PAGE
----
The International Association for Worksite Health Promotion, an ACSM Affiliate Society, is the first global association dedicated to advancing the global community of worksite health promotion practitioners through high-quality information, services, educational activities, personal and professional development and networking opportunities. For more information, visit

Correction from July 8 Issue of Sports Medicine Bulletin

In last week's Sports Medicine Bulletin article "ACSM, NCAA develop new guidelines to protect student-athletes," Stan Herring, MD, FACSM was incorrectly identified. Click HERE to review the updated article.More

'Hot' Yoga Yields Fitness Benefits According to Researcher
Colorado State University via Medical Express
Researchers at Colorado State University have produced some of the first scientific evidence that Bikram yoga, a type of "hot yoga," has beneficial effects on fitness.

They are also the first to quantify the number of calories burned while practicing this yoga. Brian Tracy, an associate professor in CSU's Department of Health and Exercise Science, presented his lab's findings in May at the national conference of the American College of Sports Medicine. Bikram yoga is a standardized 90-minute session featuring 26 postures and two breathing exercises performed in a room heated to 105 degrees Fahrenheit and kept at 40 percent humidity. In his most recent study, which was highlighted in recent online issues of Time and Glamour magazines, Tracy measured the body's response to a yoga session performed by 19 seasoned 18- to 40-year-old Bikram practitioners – 11 women and eight men.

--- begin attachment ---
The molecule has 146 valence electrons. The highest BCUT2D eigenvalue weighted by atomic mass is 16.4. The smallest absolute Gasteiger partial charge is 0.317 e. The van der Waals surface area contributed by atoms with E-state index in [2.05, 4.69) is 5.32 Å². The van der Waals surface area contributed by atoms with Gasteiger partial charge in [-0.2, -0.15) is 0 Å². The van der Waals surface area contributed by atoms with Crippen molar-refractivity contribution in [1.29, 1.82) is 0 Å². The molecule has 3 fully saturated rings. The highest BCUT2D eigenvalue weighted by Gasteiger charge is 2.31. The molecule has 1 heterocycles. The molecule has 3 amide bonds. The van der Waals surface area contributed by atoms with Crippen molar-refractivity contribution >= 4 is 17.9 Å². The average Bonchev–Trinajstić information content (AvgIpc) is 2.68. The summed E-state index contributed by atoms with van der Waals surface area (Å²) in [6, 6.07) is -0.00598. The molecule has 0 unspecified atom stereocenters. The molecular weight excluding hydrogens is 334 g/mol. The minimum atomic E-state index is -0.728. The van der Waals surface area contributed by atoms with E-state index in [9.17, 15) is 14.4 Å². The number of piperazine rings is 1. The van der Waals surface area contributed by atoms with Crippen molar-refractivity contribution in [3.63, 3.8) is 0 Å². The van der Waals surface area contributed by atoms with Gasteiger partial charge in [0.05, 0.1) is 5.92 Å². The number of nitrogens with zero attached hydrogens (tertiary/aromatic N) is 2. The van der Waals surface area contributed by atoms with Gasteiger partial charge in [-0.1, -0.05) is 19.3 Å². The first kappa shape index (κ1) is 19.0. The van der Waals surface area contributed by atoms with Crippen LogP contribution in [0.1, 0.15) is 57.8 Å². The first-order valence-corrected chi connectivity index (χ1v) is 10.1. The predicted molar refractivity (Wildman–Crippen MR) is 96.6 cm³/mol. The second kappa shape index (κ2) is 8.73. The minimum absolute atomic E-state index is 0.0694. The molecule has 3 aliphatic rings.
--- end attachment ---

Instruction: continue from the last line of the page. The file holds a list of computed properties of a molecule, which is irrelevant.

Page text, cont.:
He found that the participants showed elevated heart rates averaging about 160 beats per minute and core temperatures averaging 100.3 degrees F, all within a safe range. Tracy also found that the body's average metabolic rate, or calories burned, was roughly equivalent to walking briskly for a full 90 minutes.

Some practitioners have reported burning as many as 1,000 calories in one Bikram yoga session, but Tracy said the figure in his study averaged about 460 calories for men and 330 for women. Differences in body size explained the caloric difference between the sexes.More

Stanczykiewicz: The Decline of Youth Sports
News and Tribune (opinion)
An important youth development activity is looking to end a recent losing streak.

Participation in organized youth sports leagues for baseball, football, basketball and soccer declined by 4 percent between 2008-12, according to a report in the Wall Street Journal. National experts speculate on several reasons for this decline including the squeeze on family finances caused by the Great Recession, increased concern about injury and too many kids playing video games instead of the real thing.

"The whole picture to me is very concerning," said Dr. Bill Dexter, President of the American College of Sports Medicine. "It's very clear that kids who participate are more likely to be healthy and stay active throughout their lives."

Dr. Michael Bergeron, who leads the National Youth Sports Health and Safety Institute, agrees.

"It's a concerning issue because all of us who are involved with youth sports know the value to kids of sports participation."

Without discounting the importance of other extracurricular activities — from marching band to math bowl, from the sciences to the arts — playing organized team sports can have a positive effect on healthy youth development.

The Journal of Sports Medicine reported that youth who are active in sports enjoy increased physical fitness and emotional health including a decreased likelihood of depression, suicide and other high risk behaviors. These positive impacts are likely to remain into their adult years.More